# How do you differentiate #ln((sin^2)x)#?

Rewrite it first.

By signing up, you agree to our Terms of Service and Privacy Policy

Which means that:

Use implicit differentiation on the left hand side of the equation and the chain rule on the right hand side of the equation:

Simplify the fraction above:

Presto!!

By signing up, you agree to our Terms of Service and Privacy Policy

To differentiate ln((sin^2)x), you can use the chain rule. The derivative of ln(u) with respect to x is (1/u) * du/dx. In this case, u = (sin^2)x. Therefore, du/dx = 2 * sin(x) * cos(x). Substituting these into the chain rule formula, we get:

d/dx [ln((sin^2)x)] = (1/(sin^2)x) * 2 * sin(x) * cos(x)

Simplify the expression:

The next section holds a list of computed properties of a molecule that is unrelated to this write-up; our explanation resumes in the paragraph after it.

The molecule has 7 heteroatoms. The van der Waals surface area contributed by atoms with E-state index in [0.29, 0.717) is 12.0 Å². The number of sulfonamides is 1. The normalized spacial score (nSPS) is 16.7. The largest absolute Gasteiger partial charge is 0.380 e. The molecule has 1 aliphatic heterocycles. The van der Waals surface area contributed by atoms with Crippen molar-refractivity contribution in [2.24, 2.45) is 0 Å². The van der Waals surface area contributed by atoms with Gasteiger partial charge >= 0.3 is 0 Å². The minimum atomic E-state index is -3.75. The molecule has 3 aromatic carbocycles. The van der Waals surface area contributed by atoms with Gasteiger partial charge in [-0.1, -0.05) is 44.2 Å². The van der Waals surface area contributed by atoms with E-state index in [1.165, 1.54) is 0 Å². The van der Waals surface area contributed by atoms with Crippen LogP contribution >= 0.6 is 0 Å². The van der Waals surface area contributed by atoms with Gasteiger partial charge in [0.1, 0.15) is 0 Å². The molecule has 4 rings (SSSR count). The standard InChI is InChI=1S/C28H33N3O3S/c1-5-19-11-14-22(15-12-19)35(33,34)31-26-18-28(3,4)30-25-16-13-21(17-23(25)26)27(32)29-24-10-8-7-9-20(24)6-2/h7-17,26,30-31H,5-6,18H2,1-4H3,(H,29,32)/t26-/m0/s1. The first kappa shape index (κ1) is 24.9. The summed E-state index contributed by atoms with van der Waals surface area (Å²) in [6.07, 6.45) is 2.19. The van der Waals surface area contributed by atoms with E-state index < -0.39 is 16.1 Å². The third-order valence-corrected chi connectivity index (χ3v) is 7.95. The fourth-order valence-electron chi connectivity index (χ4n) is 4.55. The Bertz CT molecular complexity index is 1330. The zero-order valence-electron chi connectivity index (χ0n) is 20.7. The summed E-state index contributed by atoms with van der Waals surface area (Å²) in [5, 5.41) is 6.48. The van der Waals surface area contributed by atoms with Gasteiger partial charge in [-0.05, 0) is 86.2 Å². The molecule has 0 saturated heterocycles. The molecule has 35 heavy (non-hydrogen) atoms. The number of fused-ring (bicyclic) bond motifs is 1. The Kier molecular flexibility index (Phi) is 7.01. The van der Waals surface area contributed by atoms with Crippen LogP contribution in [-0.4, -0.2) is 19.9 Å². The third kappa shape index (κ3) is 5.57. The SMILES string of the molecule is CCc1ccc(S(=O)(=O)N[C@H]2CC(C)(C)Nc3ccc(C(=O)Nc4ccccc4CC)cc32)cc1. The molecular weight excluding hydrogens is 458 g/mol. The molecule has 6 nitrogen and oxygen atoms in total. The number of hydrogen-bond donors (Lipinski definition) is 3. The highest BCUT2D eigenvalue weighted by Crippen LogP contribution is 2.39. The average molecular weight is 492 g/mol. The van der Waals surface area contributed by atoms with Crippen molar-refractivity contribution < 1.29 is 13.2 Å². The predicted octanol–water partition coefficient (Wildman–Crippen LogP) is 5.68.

d/dx [ln((sin^2)x)] = 2 * (cos(x)/sin(x))

Or, alternatively, you can rewrite it as:

d/dx [ln((sin^2)x)] = 2 * cot(x)

By signing up, you agree to our Terms of Service and Privacy Policy

When evaluating a one-sided limit, you need to be careful when a quantity is approaching zero since its sign is different depending on which way it is approaching zero from. Let us look at some examples.

When evaluating a one-sided limit, you need to be careful when a quantity is approaching zero since its sign is different depending on which way it is approaching zero from. Let us look at some examples.

When evaluating a one-sided limit, you need to be careful when a quantity is approaching zero since its sign is different depending on which way it is approaching zero from. Let us look at some examples.

- 98% accuracy study help
- Covers math, physics, chemistry, biology, and more
- Step-by-step, in-depth guides
- Readily available 24/7